The lesson I am receiving, then, is that smaller parcels of active time done more frequently will get me further than longer periods of action after lengthy stretches of rest. Possibly too, if I constantly see my manuscript with fresh eyes after extended absences I will simply reinvent the piece (creating more work for myself), rather than digging deep enough into what I already have to bring it to fruition as it is.

Kim also reminds us that time isn’t just time. Yes, there are sixty seconds in a minute but we don’t necessarily perceive it that way. I’m sure we’ve all had that experience of a minute feeling like an hour and vice versa. Perhaps if I engage my thinking time more actively I might even trick myself and my creative flow into believing I have more time than I actually do.

Most of us will have also at some point found our ‘bliss point’ in an activity where we reach a sense of timelessness, or time standing still, or time meaning nothing. At varying points in our life, time shape shifts and bends. I am often reminded of that saying that goes around in the circles of new mothers—the days are long but the years are short.

Maybe the answer to my struggles lie in applying this same level of intense attentiveness to my novel as I did to my new born, where the whole world fell away to just leave he and I together, working it through, getting to know every different type of cry and facial expression, the sound of every breath and feel of skin. Every day was a marathon that lasted a week. And yet he has just turned five and it’s all happened in the blink of an eye.

Time is merely a notion. I now believe that it might just be possible to increase my productive output while simultaneously slowing down my experience to something that serves both my novel and myself just perfectly, perhaps simply by being more present with the time that I have.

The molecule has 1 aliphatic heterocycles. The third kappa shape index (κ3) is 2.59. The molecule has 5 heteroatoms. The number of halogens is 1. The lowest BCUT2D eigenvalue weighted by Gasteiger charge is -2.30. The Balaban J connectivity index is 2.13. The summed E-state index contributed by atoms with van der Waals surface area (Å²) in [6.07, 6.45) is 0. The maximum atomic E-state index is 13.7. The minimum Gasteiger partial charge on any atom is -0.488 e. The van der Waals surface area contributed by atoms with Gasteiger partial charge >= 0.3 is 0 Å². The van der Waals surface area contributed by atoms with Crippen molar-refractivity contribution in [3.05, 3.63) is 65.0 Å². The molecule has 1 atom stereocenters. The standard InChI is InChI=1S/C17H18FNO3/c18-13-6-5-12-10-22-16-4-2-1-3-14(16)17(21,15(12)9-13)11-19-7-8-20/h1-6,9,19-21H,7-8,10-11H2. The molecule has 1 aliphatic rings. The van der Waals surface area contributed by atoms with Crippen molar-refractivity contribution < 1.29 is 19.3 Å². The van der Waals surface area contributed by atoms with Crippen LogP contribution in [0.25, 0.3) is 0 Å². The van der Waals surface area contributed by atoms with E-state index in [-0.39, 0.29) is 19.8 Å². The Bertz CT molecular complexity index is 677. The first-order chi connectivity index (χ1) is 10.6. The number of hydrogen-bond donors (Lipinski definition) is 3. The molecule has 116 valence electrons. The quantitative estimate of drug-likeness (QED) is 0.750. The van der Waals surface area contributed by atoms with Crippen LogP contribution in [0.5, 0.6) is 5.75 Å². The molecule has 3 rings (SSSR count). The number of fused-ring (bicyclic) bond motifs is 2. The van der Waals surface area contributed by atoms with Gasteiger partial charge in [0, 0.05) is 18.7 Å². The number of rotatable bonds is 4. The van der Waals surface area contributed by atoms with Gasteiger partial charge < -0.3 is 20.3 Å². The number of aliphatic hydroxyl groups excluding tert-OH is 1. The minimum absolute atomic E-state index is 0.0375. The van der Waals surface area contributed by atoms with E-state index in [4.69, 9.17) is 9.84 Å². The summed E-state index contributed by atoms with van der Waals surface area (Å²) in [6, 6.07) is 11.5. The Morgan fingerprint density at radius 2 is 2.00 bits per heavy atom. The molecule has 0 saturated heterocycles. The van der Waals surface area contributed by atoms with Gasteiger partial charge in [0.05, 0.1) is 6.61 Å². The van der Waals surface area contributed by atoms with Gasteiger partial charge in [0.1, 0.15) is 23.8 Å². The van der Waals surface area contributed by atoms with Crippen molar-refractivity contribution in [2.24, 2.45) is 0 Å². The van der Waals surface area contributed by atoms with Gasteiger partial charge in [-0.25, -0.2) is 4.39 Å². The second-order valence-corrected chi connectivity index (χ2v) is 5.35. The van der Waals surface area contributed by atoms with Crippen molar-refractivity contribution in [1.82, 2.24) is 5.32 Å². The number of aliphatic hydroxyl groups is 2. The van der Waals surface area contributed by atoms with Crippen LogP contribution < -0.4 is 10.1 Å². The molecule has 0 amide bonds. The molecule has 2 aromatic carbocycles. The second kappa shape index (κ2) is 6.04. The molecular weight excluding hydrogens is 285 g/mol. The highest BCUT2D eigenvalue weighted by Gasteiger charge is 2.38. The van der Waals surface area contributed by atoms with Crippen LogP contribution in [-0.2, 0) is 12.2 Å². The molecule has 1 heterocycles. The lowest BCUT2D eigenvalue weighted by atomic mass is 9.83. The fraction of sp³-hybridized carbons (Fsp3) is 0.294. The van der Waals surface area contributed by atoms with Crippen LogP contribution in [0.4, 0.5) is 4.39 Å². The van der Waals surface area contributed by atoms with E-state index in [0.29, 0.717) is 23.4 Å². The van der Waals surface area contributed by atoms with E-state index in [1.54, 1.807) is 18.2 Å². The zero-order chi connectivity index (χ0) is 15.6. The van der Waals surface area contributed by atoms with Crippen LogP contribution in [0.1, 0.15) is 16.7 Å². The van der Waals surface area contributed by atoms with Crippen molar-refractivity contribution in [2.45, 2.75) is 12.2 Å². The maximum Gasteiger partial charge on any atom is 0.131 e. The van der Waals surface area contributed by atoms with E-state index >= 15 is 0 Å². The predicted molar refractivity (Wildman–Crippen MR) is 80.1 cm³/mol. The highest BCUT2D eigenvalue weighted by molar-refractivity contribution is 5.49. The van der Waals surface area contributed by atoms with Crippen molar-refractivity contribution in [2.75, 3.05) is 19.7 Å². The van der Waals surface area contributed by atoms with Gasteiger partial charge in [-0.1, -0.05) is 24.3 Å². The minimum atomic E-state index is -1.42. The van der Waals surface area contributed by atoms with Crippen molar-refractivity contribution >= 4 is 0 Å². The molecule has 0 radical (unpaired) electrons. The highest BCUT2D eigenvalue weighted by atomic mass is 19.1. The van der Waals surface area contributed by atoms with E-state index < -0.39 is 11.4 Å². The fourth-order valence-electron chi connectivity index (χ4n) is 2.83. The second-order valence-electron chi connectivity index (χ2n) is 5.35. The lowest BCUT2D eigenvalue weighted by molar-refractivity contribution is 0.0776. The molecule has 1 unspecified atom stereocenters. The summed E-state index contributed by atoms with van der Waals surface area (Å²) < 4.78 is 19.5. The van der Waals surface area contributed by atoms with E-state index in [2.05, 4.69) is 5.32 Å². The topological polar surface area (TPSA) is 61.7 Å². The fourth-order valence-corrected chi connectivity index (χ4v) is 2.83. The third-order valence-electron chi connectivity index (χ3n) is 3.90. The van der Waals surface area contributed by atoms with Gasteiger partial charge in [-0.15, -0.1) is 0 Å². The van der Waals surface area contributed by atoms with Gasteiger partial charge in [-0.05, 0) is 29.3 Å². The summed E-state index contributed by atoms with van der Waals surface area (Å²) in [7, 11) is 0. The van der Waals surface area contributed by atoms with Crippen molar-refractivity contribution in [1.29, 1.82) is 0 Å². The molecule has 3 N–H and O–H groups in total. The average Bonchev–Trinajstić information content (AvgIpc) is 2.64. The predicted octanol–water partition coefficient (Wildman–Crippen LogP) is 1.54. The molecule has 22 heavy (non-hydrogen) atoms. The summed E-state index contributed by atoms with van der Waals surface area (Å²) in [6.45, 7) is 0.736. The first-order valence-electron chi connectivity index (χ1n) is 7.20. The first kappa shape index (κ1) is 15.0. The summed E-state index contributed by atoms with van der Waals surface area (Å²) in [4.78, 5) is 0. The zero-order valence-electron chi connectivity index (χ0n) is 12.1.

Artists, you are a human being first

<Trigger warning: contains descriptions of violence and murder.>

I recently saw a one-act play. It was part of a number of one-act plays being showcased in an afternoon. I took a last minute invite into the theatre. Then came the terror.

This particular play told the story of three little girls who’d all been murdered by a depraved man. We witnessed (with fabulously effective lighting and sound effects) his stalking, snatching and killing. The girls relayed to us how they felt–the fear, the intuition, the terror. And we learned what he did to them after he’d killed them.

Even as I write this, my heart pounds, my hands sweat and I feel like vomiting. This was how I felt in the theatre. I desperately wanted to flee but felt trapped. I blocked my ears but could not block out the sounds. I closed my eyes but it made no difference.

At the end of the play, a woman a few seats down from me leapt to her feet and fled. I followed. We made our way out of the curtains and exit doors and burst into the sunshine, stared at each other in horror and burst into tears.

‘That was horrendous!’ I gasped.

‘I don’t want that in my consciousness. I don’t want to hear that. I don’t want to see that,’ she cried. And therein lies the problem: what you’ve seen you cannot un-see; and what you’ve heard you cannot un-hear.

‘Neither do I. I have a four-year-old,’ I said. ‘Was there some kind of rating on that?’

We both fumbled for the program. No, there was no rating or advice about viewing. There had been young teens in that audience (maybe twelve or thirteen). The synopsis gave nothing to indicate the sheer viciousness of what we were to be subjected to.

Assault. That’s what it was. A random attack on our psyche–serious mental and emotional disturbance from out of nowhere.

Obviously I am an artist and I champion the rights of artists to make provocative work. So be it. Make what you like. But what you don’t have the right to do is inflict something so clearly designed to instigate serious affliction on someone else without some kind of warning.

Sometimes a work of art will take us to dark places for the explicit purpose of showing us movement in a story–from dark to light, from despair to redemption, from grief to love. There is a purpose to that darkness. But darkness that is that sophisticated (and it was cleverly written, sure, and it was expertly executed by the production team, certainly) and has no light, not a single shift, not a ray of hope, is just immature, thoughtless exploitation of our most precious resource: our own sensitivity to each other’s pain.